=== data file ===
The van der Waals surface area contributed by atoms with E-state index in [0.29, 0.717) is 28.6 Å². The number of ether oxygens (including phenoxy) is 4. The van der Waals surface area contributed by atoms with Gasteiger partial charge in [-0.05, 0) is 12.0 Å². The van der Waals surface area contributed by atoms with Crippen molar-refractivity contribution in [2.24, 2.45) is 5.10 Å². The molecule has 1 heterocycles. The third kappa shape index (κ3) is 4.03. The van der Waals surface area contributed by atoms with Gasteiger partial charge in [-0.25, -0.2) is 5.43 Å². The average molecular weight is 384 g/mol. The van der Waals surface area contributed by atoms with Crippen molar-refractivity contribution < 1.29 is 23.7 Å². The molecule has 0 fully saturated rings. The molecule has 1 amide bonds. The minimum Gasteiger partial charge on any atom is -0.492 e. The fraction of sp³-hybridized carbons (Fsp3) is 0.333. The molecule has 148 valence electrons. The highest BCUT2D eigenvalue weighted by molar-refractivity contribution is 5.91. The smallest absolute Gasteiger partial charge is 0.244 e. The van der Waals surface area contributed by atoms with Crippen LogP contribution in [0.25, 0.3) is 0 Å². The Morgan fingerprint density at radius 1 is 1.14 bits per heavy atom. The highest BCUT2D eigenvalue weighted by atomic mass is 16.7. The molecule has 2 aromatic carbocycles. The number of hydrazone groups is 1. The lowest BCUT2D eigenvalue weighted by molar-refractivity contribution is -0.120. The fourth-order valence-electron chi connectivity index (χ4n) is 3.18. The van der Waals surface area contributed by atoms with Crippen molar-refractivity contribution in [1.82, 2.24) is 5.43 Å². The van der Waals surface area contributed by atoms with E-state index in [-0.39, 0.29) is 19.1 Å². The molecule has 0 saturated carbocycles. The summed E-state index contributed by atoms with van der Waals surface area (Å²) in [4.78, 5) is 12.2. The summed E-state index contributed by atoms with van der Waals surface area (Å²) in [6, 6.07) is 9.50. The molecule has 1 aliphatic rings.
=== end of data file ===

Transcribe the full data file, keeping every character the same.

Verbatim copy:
The van der Waals surface area contributed by atoms with E-state index in [0.29, 0.717) is 28.6 Å². The number of ether oxygens (including phenoxy) is 4. The van der Waals surface area contributed by atoms with Gasteiger partial charge in [-0.05, 0) is 12.0 Å². The van der Waals surface area contributed by atoms with Crippen molar-refractivity contribution in [2.24, 2.45) is 5.10 Å². The molecule has 1 heterocycles. The third kappa shape index (κ3) is 4.03. The van der Waals surface area contributed by atoms with Gasteiger partial charge in [-0.25, -0.2) is 5.43 Å². The average molecular weight is 384 g/mol. The van der Waals surface area contributed by atoms with Crippen molar-refractivity contribution < 1.29 is 23.7 Å². The molecule has 0 fully saturated rings. The molecule has 1 amide bonds. The minimum Gasteiger partial charge on any atom is -0.492 e. The fraction of sp³-hybridized carbons (Fsp3) is 0.333. The molecule has 148 valence electrons. The highest BCUT2D eigenvalue weighted by molar-refractivity contribution is 5.91. The smallest absolute Gasteiger partial charge is 0.244 e. The van der Waals surface area contributed by atoms with Crippen LogP contribution in [0.25, 0.3) is 0 Å². The Morgan fingerprint density at radius 1 is 1.14 bits per heavy atom. The highest BCUT2D eigenvalue weighted by atomic mass is 16.7. The molecule has 2 aromatic carbocycles. The number of hydrazone groups is 1. The lowest BCUT2D eigenvalue weighted by molar-refractivity contribution is -0.120. The fourth-order valence-electron chi connectivity index (χ4n) is 3.18. The van der Waals surface area contributed by atoms with Crippen molar-refractivity contribution in [1.82, 2.24) is 5.43 Å². The van der Waals surface area contributed by atoms with E-state index in [-0.39, 0.29) is 19.1 Å². The molecule has 0 saturated carbocycles. The summed E-state index contributed by atoms with van der Waals surface area (Å²) in [4.78, 5) is 12.2. The summed E-state index contributed by atoms with van der Waals surface area (Å²) in [6, 6.07) is 9.50. The molecule has 1 aliphatic rings.